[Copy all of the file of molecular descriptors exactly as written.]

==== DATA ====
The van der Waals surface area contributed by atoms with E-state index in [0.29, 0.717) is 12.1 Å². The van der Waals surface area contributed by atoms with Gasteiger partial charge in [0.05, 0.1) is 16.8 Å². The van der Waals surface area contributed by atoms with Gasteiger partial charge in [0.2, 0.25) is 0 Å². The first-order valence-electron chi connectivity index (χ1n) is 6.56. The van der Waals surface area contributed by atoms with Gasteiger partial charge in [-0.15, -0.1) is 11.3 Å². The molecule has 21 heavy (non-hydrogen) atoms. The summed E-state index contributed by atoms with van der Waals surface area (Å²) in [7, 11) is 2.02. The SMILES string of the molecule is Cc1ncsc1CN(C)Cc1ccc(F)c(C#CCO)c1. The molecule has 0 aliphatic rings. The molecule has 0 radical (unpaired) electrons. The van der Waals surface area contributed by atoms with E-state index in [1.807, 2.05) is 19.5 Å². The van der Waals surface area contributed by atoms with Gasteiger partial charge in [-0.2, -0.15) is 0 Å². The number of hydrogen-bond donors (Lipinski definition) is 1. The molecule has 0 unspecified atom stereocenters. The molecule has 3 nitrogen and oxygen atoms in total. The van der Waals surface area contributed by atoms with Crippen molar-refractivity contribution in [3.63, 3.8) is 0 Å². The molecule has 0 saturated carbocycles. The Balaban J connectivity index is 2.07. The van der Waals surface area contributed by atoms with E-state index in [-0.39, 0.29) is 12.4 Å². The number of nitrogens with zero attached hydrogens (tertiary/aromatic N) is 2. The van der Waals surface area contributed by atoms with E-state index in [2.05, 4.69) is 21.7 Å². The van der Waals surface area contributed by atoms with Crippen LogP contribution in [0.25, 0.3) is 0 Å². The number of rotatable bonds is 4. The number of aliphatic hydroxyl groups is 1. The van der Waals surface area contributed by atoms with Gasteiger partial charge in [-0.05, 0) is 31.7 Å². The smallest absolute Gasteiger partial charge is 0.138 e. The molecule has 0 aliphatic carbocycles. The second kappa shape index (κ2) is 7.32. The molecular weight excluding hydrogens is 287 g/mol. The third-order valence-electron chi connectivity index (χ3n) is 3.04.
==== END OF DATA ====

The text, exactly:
The van der Waals surface area contributed by atoms with E-state index in [0.29, 0.717) is 12.1 Å². The van der Waals surface area contributed by atoms with Gasteiger partial charge in [0.05, 0.1) is 16.8 Å². The van der Waals surface area contributed by atoms with Gasteiger partial charge in [0.2, 0.25) is 0 Å². The first-order valence-electron chi connectivity index (χ1n) is 6.56. The van der Waals surface area contributed by atoms with Gasteiger partial charge in [-0.15, -0.1) is 11.3 Å². The molecule has 21 heavy (non-hydrogen) atoms. The summed E-state index contributed by atoms with van der Waals surface area (Å²) in [7, 11) is 2.02. The SMILES string of the molecule is Cc1ncsc1CN(C)Cc1ccc(F)c(C#CCO)c1. The molecule has 0 aliphatic rings. The molecule has 0 radical (unpaired) electrons. The van der Waals surface area contributed by atoms with E-state index in [1.807, 2.05) is 19.5 Å². The van der Waals surface area contributed by atoms with Gasteiger partial charge in [-0.2, -0.15) is 0 Å². The number of hydrogen-bond donors (Lipinski definition) is 1. The molecule has 0 unspecified atom stereocenters. The molecule has 3 nitrogen and oxygen atoms in total. The van der Waals surface area contributed by atoms with Crippen molar-refractivity contribution in [3.63, 3.8) is 0 Å². The molecule has 0 saturated carbocycles. The Balaban J connectivity index is 2.07. The van der Waals surface area contributed by atoms with E-state index in [-0.39, 0.29) is 12.4 Å². The number of nitrogens with zero attached hydrogens (tertiary/aromatic N) is 2. The van der Waals surface area contributed by atoms with E-state index in [2.05, 4.69) is 21.7 Å². The van der Waals surface area contributed by atoms with Crippen LogP contribution in [0.25, 0.3) is 0 Å². The number of rotatable bonds is 4. The number of aliphatic hydroxyl groups is 1. The van der Waals surface area contributed by atoms with Gasteiger partial charge in [-0.05, 0) is 31.7 Å². The smallest absolute Gasteiger partial charge is 0.138 e. The molecule has 0 aliphatic carbocycles. The second kappa shape index (κ2) is 7.32. The molecular weight excluding hydrogens is 287 g/mol. The third-order valence-electron chi connectivity index (χ3n) is 3.04.